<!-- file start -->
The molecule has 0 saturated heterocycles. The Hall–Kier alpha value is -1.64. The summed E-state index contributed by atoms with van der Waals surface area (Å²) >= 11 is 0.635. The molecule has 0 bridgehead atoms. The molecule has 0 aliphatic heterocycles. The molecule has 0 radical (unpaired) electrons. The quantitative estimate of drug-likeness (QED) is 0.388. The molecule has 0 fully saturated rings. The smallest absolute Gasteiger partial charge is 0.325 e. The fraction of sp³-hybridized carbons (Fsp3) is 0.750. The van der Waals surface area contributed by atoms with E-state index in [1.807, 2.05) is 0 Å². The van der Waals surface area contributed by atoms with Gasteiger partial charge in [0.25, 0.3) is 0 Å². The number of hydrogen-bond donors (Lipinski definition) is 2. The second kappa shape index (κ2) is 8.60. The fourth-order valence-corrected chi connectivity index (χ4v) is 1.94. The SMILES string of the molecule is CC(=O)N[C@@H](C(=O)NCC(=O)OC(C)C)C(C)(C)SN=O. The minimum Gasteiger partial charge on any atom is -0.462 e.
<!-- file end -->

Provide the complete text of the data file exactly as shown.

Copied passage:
The molecule has 0 saturated heterocycles. The Hall–Kier alpha value is -1.64. The summed E-state index contributed by atoms with van der Waals surface area (Å²) >= 11 is 0.635. The molecule has 0 bridgehead atoms. The molecule has 0 aliphatic heterocycles. The molecule has 0 radical (unpaired) electrons. The quantitative estimate of drug-likeness (QED) is 0.388. The molecule has 0 fully saturated rings. The smallest absolute Gasteiger partial charge is 0.325 e. The fraction of sp³-hybridized carbons (Fsp3) is 0.750. The van der Waals surface area contributed by atoms with E-state index in [1.807, 2.05) is 0 Å². The van der Waals surface area contributed by atoms with Gasteiger partial charge in [0.25, 0.3) is 0 Å². The number of hydrogen-bond donors (Lipinski definition) is 2. The second kappa shape index (κ2) is 8.60. The fourth-order valence-corrected chi connectivity index (χ4v) is 1.94. The SMILES string of the molecule is CC(=O)N[C@@H](C(=O)NCC(=O)OC(C)C)C(C)(C)SN=O. The minimum Gasteiger partial charge on any atom is -0.462 e.